Proposed ‘crime levy’ just a tax on the poor

25th Sep 2015

The Tasmanian government’s proposed ‘crime levy’ is an unfair tax that will reduce access to justice and fall unfairly on low income earners, the Australian Lawyers Alliance (ALA) said today.

The Costs of Criminal Convictions Bill 2015 would see offenders pay criminal conviction costs of $50 when sentenced by the Magistrates Court and $150 when sentenced by the Supreme Court.

ALA Tasmania President Henry Pill said the proposed new levy would predominantly be levied on people who are already under financial pressure.

“The government’s proposed crime levy is really just an additional tax that will be paid by vulnerable people for the administration of justice,” Mr Pill said.

“We are already dealing with people who find themselves in crushing poverty and who are often unemployed. Slugging them with a ‘crime levy’ only compounds the problem.”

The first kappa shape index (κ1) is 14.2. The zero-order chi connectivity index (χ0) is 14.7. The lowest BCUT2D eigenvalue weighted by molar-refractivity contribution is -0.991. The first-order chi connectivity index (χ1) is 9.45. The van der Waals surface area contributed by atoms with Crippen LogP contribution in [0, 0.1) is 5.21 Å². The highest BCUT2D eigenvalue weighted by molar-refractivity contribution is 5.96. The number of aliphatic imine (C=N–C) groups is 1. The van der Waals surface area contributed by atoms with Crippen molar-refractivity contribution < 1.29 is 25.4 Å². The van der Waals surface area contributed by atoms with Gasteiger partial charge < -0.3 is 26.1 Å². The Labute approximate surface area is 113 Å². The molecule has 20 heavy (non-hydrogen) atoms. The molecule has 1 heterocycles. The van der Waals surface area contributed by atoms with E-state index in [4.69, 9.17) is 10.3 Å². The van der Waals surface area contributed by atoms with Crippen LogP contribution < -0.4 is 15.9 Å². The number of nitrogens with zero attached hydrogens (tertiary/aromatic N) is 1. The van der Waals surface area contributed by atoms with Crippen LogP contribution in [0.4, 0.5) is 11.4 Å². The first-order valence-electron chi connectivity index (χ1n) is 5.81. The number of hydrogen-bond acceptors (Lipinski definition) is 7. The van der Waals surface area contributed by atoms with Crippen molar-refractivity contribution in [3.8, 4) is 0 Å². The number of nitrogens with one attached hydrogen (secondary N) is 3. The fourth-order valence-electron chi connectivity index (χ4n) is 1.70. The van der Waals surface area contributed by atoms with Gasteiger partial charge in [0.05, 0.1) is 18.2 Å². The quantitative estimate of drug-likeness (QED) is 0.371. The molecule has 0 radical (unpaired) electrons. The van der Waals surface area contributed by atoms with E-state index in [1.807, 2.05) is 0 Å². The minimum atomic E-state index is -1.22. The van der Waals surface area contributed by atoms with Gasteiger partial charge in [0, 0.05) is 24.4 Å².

“The fact of the matter is that people who use the court system already pay a victims of crime levy and are already responsible for costs of the court,” Mr Pill said.

“Surely society recognises that to impose a third additional charge on people who simply cannot afford it is unfair and inhibits access to justice.”

“Mandatory charges of this kind will remove discretion from the judiciary in deciding whether the defendant has the financial capacity to pay.  It is an abrogation of long established principles of sentencing and will see underprivileged people landed in even more trouble, when the charges cannot be paid,” Mr Pill said.

Mr Pill said that the issues created by penalties such as crime levies were also compounded by the lack of resources for services such as Legal Aid.

“The vast number of people who face court can’t afford private legal representation,” Mr Pill said.

“Access to legal aid is patchy at best, and many people are forced by circumstance to plead guilty. A crime levy would virtually be a fine invoked on a guilty plea.”

Mr Pill urged the government not to introduce the Crime Levy Bill, and instead invest additional resources into Legal Aid.

Tags: Tasmania Access to justice